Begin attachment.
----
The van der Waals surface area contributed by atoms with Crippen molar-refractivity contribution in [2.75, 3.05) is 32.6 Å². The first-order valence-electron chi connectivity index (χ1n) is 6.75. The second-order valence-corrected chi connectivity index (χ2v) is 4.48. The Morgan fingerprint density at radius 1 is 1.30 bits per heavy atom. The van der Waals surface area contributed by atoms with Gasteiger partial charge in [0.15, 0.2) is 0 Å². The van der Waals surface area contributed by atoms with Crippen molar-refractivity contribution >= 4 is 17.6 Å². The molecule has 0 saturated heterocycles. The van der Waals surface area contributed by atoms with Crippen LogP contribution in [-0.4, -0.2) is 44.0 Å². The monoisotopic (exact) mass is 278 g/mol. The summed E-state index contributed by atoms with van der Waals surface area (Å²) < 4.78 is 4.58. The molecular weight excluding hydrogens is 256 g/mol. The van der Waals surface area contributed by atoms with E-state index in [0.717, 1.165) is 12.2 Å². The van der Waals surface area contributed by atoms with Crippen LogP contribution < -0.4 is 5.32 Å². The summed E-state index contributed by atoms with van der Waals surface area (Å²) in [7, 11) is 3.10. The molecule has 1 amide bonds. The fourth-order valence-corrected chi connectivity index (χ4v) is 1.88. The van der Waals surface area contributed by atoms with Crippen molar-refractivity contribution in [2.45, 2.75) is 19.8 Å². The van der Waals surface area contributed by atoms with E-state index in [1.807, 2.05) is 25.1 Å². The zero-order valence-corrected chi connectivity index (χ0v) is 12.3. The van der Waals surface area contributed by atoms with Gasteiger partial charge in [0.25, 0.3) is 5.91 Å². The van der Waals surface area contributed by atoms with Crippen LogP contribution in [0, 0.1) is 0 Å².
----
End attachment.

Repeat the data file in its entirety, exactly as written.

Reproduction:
The van der Waals surface area contributed by atoms with Crippen molar-refractivity contribution in [2.75, 3.05) is 32.6 Å². The first-order valence-electron chi connectivity index (χ1n) is 6.75. The second-order valence-corrected chi connectivity index (χ2v) is 4.48. The Morgan fingerprint density at radius 1 is 1.30 bits per heavy atom. The van der Waals surface area contributed by atoms with Gasteiger partial charge in [0.15, 0.2) is 0 Å². The van der Waals surface area contributed by atoms with Crippen molar-refractivity contribution >= 4 is 17.6 Å². The molecule has 0 saturated heterocycles. The van der Waals surface area contributed by atoms with Crippen LogP contribution in [-0.4, -0.2) is 44.0 Å². The monoisotopic (exact) mass is 278 g/mol. The summed E-state index contributed by atoms with van der Waals surface area (Å²) < 4.78 is 4.58. The molecular weight excluding hydrogens is 256 g/mol. The van der Waals surface area contributed by atoms with E-state index in [0.717, 1.165) is 12.2 Å². The van der Waals surface area contributed by atoms with Crippen LogP contribution < -0.4 is 5.32 Å². The summed E-state index contributed by atoms with van der Waals surface area (Å²) in [7, 11) is 3.10. The molecule has 1 amide bonds. The fourth-order valence-corrected chi connectivity index (χ4v) is 1.88. The van der Waals surface area contributed by atoms with Crippen molar-refractivity contribution in [2.45, 2.75) is 19.8 Å². The van der Waals surface area contributed by atoms with E-state index in [1.807, 2.05) is 25.1 Å². The zero-order valence-corrected chi connectivity index (χ0v) is 12.3. The van der Waals surface area contributed by atoms with Gasteiger partial charge in [0.25, 0.3) is 5.91 Å². The van der Waals surface area contributed by atoms with Crippen LogP contribution in [0, 0.1) is 0 Å².